GPs call for medical card holders to be charged for their services

Charges for medical card holders sparked concern amongst students who hold them in DCU.

A call for medical card holders to be charged for services at the Irish Medical Organisation annual meeting last weekend sparked concern amongst students who hold medical cards in DCU.

At the annual IMO meeting in Killarney, Co Kerry, delegates were told that general practice has become financially unviable and suggested ‘making the public unhappy’ by charging for everything as a way to get the Government to engage with them on a new GP contract.

In response to the idea, Colette Keogh from DCU’s Access Service stressed that any further charges could disadvantage students even further.

“Students are already facing increased college costs, such as accommodation without any increase in maintenance support from SUSI,” she said.

However, former IMO president Dr Ken Egan expressed doubt for any new contract for GPs being put in place within the next five years and said that doctors should increasingly charge patients for services.

“The only way you will get anything is to make the public unhappy,” the Mayo GP said.

The conference highlighted that general practice was facing a workforce crisis in the years ahead, while it was noted that there has been a concerning collapse in the number of young doctors entering contracts to operate the medical card scheme.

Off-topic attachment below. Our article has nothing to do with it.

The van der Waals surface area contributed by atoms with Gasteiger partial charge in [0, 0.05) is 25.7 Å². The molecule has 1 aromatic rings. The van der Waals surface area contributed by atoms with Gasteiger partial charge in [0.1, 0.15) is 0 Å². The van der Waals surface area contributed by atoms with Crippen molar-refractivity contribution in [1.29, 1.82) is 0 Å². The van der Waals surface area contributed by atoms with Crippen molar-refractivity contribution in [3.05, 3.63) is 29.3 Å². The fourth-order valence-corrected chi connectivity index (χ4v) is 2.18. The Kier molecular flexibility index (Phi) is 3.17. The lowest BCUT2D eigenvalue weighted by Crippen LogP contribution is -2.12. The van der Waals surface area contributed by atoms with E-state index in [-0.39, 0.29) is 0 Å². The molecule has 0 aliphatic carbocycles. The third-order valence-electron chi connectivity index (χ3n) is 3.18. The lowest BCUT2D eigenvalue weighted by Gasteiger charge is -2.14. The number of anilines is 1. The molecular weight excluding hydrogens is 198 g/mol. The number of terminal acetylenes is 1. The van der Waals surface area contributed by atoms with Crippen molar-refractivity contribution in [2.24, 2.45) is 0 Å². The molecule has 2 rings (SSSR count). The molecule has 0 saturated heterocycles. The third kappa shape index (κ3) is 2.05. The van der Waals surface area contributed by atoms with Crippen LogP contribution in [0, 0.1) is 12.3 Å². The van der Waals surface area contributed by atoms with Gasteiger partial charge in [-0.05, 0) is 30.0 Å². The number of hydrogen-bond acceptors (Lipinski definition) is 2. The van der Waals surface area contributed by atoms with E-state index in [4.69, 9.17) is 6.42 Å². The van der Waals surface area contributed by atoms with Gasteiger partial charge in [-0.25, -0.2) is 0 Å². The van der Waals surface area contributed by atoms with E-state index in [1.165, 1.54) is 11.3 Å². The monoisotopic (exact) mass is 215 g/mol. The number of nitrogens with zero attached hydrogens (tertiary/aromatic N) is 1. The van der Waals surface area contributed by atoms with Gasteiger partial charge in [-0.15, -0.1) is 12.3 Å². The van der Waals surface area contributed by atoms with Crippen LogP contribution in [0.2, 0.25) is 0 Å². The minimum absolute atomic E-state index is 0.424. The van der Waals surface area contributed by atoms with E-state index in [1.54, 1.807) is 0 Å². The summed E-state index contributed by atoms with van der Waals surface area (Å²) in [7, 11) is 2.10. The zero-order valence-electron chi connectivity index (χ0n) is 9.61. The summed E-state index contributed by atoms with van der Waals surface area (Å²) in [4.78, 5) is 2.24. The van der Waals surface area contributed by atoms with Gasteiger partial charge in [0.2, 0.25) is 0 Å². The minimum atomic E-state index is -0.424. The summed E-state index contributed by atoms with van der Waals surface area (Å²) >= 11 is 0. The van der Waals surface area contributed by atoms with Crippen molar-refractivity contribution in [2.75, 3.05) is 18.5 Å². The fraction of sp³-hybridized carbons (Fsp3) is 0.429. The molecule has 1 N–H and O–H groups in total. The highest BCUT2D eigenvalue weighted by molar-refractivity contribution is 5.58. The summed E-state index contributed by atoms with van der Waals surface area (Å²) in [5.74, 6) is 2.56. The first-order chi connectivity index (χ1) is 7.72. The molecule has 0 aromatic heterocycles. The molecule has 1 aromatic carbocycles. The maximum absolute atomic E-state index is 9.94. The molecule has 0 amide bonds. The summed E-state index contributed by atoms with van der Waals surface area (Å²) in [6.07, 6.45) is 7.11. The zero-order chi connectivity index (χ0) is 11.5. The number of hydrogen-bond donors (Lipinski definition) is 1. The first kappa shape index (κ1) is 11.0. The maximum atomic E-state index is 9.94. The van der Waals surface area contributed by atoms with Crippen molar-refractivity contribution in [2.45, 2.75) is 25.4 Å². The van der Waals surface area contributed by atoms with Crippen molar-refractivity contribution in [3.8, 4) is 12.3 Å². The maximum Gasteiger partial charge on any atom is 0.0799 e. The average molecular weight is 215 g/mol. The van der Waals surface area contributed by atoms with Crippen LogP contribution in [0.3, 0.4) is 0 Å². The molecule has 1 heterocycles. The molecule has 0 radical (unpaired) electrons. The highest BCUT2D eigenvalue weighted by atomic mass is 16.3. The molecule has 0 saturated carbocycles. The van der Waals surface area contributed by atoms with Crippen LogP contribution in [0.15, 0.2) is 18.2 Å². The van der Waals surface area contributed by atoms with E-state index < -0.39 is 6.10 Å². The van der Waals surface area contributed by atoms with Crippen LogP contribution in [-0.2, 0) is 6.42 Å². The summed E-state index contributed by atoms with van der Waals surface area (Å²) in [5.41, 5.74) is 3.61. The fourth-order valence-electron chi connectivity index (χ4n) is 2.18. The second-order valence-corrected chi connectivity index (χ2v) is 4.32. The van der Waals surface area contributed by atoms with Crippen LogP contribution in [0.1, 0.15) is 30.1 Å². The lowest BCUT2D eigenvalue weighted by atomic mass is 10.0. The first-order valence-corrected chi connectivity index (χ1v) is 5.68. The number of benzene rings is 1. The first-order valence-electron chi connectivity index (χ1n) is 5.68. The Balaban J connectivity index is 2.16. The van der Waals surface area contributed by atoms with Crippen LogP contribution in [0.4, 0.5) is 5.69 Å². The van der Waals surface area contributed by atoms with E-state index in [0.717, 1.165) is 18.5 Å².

Dr Michael Kelleher said there were 2,536 GPs with contracts to operate the scheme, but less than 90 of the doctors working on it under the age of 35.

Meanwhile, students expressed their concern if the charges on medical card holders were to be implemented.

“If I was charged it would mean that I simply couldn’t afford to go to the doctor if I became ill. I couldn’t afford the €40 at the drop of a hat, so would have to save up to go,” Lauren Cleary, a student from Donegal said.

Arriving at the doctor’s group conference, Minister for Health Simon Harris said the Government wants to spend “many, many millions more on general practice in the coming years”.

However, Dr John O’Brien stated general practice was at a tipping point and said, “if we are to make general practice survive, we need an injection of new money now with no work attached to it.”

By: Katie Gallagher

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